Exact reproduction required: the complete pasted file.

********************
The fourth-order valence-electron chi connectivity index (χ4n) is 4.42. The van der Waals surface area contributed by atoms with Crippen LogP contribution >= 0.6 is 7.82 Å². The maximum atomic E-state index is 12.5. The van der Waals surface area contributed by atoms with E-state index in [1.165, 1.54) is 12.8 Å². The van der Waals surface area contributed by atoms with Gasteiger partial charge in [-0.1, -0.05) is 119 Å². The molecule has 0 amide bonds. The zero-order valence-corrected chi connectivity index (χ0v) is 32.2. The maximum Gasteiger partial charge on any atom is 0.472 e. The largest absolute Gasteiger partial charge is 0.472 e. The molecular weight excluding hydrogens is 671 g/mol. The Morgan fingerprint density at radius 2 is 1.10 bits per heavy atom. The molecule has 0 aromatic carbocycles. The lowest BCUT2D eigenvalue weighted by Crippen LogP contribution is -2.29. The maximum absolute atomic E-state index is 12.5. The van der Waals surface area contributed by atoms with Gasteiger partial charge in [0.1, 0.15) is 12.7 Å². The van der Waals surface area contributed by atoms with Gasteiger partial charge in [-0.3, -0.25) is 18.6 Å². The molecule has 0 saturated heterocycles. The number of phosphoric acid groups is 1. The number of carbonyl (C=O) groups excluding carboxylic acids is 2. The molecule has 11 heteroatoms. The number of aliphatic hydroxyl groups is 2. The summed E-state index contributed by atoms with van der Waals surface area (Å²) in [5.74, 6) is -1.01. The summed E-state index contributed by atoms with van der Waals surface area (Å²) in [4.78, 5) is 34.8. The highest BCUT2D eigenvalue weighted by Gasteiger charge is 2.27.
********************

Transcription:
The fourth-order valence-electron chi connectivity index (χ4n) is 4.42. The van der Waals surface area contributed by atoms with Crippen LogP contribution >= 0.6 is 7.82 Å². The maximum atomic E-state index is 12.5. The van der Waals surface area contributed by atoms with E-state index in [1.165, 1.54) is 12.8 Å². The van der Waals surface area contributed by atoms with Gasteiger partial charge in [-0.1, -0.05) is 119 Å². The molecule has 0 amide bonds. The zero-order valence-corrected chi connectivity index (χ0v) is 32.2. The maximum Gasteiger partial charge on any atom is 0.472 e. The largest absolute Gasteiger partial charge is 0.472 e. The molecular weight excluding hydrogens is 671 g/mol. The Morgan fingerprint density at radius 2 is 1.10 bits per heavy atom. The molecule has 0 aromatic carbocycles. The lowest BCUT2D eigenvalue weighted by Crippen LogP contribution is -2.29. The maximum absolute atomic E-state index is 12.5. The van der Waals surface area contributed by atoms with Gasteiger partial charge in [0.1, 0.15) is 12.7 Å². The van der Waals surface area contributed by atoms with Gasteiger partial charge in [-0.3, -0.25) is 18.6 Å². The molecule has 0 saturated heterocycles. The number of phosphoric acid groups is 1. The number of carbonyl (C=O) groups excluding carboxylic acids is 2. The molecule has 11 heteroatoms. The number of aliphatic hydroxyl groups is 2. The summed E-state index contributed by atoms with van der Waals surface area (Å²) in [5.74, 6) is -1.01. The summed E-state index contributed by atoms with van der Waals surface area (Å²) in [4.78, 5) is 34.8. The highest BCUT2D eigenvalue weighted by Gasteiger charge is 2.27.